Rolling, or Rolling Decision, is a process that confuses a lot of people. I’ll try to explain in it a sentence: you can apply to the school whenever you want up until a certain date. An example is if a school’s deadline is February 1st, you can apply whenever until then. However, keep in mind that those who apply November 7th, find out sooner then those who applied January 17th.

 

Regular Decision is just what it sounds like. Most people tend to apply regular decision for a multitude of reasons. The deadline is usually January 1st and you find out around April 1st.

 

Okay, so now that we got most of the college jargon out of the way, let’s actually talk. I truly want to stress the fact that you should do your applications, early or not, as soon as possible. Yes, I know it’s senior year and you want to enjoy all of the fun things that come with being a senior. However, if you wait until the last few weeks to do all of your applications, you’re going to feel awful; it’s plain and simple. It is now almost November and I am happy to say that I have already applied to five schools and my other applications are almost completed. That is me. Most of my friends however, have barely started their CommonApp, let alone all of the essays.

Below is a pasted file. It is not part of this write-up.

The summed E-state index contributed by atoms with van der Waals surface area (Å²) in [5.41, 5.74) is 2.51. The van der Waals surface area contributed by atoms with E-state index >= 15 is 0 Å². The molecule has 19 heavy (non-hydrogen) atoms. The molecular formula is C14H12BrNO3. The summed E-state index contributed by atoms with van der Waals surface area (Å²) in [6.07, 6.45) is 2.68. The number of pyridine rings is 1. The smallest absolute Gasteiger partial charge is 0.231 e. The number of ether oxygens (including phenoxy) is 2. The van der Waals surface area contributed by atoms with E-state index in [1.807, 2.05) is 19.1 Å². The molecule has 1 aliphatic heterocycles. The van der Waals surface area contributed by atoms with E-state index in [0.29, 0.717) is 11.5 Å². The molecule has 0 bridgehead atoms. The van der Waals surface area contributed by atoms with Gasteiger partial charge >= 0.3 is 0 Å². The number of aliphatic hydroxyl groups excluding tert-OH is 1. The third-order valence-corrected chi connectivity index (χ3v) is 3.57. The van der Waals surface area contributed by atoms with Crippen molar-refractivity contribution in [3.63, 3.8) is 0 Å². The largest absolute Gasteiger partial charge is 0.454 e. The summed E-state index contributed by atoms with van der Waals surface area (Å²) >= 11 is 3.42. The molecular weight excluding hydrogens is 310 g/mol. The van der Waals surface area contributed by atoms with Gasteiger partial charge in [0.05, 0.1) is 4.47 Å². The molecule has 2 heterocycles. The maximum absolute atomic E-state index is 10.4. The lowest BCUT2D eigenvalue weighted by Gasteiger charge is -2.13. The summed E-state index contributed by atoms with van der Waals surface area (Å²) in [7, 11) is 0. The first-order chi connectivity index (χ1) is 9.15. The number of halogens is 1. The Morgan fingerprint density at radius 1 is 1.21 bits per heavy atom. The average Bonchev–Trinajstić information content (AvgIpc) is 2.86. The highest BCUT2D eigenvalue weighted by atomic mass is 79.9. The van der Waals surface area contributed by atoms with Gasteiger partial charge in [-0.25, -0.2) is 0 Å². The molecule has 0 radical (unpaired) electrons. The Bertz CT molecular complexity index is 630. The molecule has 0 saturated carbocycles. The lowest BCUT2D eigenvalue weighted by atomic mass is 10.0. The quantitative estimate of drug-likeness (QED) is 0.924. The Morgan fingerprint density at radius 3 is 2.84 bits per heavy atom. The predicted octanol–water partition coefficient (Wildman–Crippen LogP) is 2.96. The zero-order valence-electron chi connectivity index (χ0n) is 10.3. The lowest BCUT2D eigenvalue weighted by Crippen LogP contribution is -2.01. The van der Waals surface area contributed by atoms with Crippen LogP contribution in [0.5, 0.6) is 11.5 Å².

On a side note, the CommonApplication is basically the “home” for most of the college applications. On one website, www.commonapp.org, most of your application can be completed from writing your supplemental essays to actually paying.

 

I know that the college process is a draining one, trust me, I’m there too. However, there are many things that can be done to ensure that the process is not as bad as everyone makes it out to be. The main piece of advice that I can give is talk to your guidance and/or college counselor. Honestly, whenever I stepped out of a meeting with my guidance counselor, who is also my college advisor, I felt amazing and prepared.